In 1881, J. D. Hibbard sold the rights the land at 514 Douglas to M. J. and Vienna Garty. The following April, the Garty’s sold the property for quadruple the price to Grote and Waldon, well known Elgin real estate dealers, suggesting that the land had been developed.  The property quickly changed hands again, this time to Chris Lay in 1882. A saloon keeper, Lay was listed in the 1884-85 Elgin City Directory at 316 Douglas Avenue, which became 514 after Elgin’s fourth and final address realignment in 1894.

In 1885, the property was put into Catherine Lay’s name, Chris’ wife. Catherine passed away in 1898 following an illness. Chris later remarried to Minna, as indicated by his own obituary from 1932 noting Minna as his surviving widow. Neither Chris and Catherine nor Chris and Minna had any children, but the house stayed in Minna’s ownership until her passing in 1949. Minna’s passing ended the 67 years of Lay ownership for the home at 514 Douglas.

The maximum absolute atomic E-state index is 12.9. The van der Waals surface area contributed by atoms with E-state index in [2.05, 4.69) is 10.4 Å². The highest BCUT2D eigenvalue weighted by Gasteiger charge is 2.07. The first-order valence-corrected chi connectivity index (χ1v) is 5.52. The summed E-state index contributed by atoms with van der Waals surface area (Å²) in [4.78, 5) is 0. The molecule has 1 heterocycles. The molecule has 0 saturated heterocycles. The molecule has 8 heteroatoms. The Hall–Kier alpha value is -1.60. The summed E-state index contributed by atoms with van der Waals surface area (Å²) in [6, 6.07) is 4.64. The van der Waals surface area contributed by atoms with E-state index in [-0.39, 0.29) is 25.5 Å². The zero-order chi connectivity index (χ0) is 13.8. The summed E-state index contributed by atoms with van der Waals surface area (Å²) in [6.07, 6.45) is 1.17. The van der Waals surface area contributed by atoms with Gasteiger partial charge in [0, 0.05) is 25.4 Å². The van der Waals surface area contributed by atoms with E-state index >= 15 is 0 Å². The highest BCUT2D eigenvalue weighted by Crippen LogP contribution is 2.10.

514 Douglas is a nice example of the Italianate style, exhibiting a number of its most common characteristics including a low pitched roof with an iron balustrade at the top, a nod to the square tower or cupolas seen on higher styles. 514 is also square, asymmetrical, has a bay window on the south side elevation and two-over-two paned windows throughout most of the home. Double front doors, square porch supports with decorative brackets and vertical banding also add to the Italianate details.  

514 Douglas Avenue is listed as a contributing property in the Spring-Douglas Historic District National Register of Historic Places nominating form.



Sources: 2001 Heritage Plaque Application; Audio: TextAloud